- Make time on a regular basis for team-building events (like having a lunch together at a local restaurant, attend a professional sporting event together, or volunteer to help a local nonprofit organization)
- Send handwritten notes to thank individuals when they do outstanding work.
Caprino: What are essential strategies that leaders and managers can employ to dramatically boost connection on their teams and in their organizations?
Stallard: Connection is based on meeting seven universal human needs at work: respect, recognition, belonging, autonomy, personal growth, meaning, and progress. Here are a few ways to tap into the 3Vs to meet these needs.
Here are some key strategies:
Keep the group’s vision in the forefront
Help people keep the group’s vision in mind by talking together about these questions: Where are we going? Why is it important to get there? What’s the plan to get there? What’s your role in the plan?
Show you care
Demonstrate clearly and openly that you care about people as individuals. The best way to do this is to ask questions and mean it – be interested and curious in the people you work with. Ask about their lives outside of work so you learn about their personal side. Research by Ashley Hardin at Washington University found that personal knowledge improves communication and cooperation, and reduces back-stabbing.
Support employees to thrive
Show you care about people’s employee experience and career. Ask what work environment helps them do their best work. Make sure they have the training, resources, and support they need to do their job well. Let them know you are available if they need help. A lot of leaders say they care about people but don’t show it and that comes across as indifference.
Deal with the jerks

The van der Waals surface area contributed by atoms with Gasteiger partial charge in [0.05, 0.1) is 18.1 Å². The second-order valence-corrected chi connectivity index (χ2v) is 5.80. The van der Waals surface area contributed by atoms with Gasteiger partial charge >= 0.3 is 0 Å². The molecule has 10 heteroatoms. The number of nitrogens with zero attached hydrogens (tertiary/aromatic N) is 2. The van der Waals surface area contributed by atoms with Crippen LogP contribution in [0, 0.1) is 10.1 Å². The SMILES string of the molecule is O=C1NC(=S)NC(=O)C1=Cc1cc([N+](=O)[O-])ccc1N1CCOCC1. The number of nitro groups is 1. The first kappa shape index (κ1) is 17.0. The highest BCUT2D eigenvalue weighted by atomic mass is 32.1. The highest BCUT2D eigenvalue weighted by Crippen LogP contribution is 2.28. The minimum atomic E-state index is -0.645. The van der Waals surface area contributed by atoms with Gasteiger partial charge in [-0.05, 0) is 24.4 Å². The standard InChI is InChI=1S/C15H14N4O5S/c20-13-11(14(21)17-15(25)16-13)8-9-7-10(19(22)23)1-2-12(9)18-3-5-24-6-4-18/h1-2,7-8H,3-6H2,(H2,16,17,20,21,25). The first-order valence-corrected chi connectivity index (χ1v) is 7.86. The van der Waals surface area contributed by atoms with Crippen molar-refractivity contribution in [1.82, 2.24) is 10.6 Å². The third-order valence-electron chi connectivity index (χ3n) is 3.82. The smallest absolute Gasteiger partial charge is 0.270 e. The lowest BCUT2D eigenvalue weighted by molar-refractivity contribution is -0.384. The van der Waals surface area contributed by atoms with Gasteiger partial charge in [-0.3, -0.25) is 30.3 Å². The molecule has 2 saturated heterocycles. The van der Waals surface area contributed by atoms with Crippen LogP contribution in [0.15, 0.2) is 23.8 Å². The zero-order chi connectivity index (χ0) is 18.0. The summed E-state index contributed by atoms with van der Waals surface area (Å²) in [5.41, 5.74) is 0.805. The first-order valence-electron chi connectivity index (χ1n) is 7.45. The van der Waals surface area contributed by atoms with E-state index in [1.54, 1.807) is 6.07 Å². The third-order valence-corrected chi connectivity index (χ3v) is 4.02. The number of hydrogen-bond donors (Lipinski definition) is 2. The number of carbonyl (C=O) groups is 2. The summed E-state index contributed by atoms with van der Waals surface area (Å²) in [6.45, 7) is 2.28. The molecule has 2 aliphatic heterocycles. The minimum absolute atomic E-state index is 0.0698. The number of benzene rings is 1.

Don’t be passive, weak or remain in denial. Deal with the jerks. They poison the work environment and cause disconnection. Give them an opportunity and support to change their ways, and if they don’t, help them move on to something outside of your company.
Give people a voice and listen
Regularly, give people a voice by seeking their ideas, considering them, and implementing the best ones. And always be sure to give people the credit they are due.
In Connection Culture, I explain a process called Knowledge Flow Sessions that incorporates Vision, Value, and Voice. A leader starts by sharing their plan then asks people “what’s right, what’s wrong, and what’s missing from it?” and listens to what people share, capturing what is being said.
It is not a time to challenge someone’s input but merely thank them for sharing. After the session, the leader considers what was said and how the original plan should be adapted. Following up in writing, the leader communicates what they heard and what they plan to do, and thanks those whose ideas are not being acted on now while explaining that they may act on them at a later date.
Thank people for their contributions, privately and publicly
Keep detailed track of what your team accomplishes and share the list periodically, thanking people for their efforts. Noting the progress will be encouraging for everyone.
Overall, the key to stemming the tide of the great resignation is to cultivate a culture of connection by identifying the set of practices that boost connection among your team then implementing them on a regular basis so that connection is maintained. This may seem like commonsense, but we have found that it is truly uncommon in practice.
For more information, visit ConnectionCulture.com and Michael Lee Stallard.
Kathy Caprino, M.A. is a career and leadership coach, speaker, educator, and author of The Most Powerful You: 7 Bravery-Boosting Paths to Career Bliss. She helps professionals build their most rewarding careers through her Career & Leadership Breakthrough programs, Finding Brave podcast, and courses.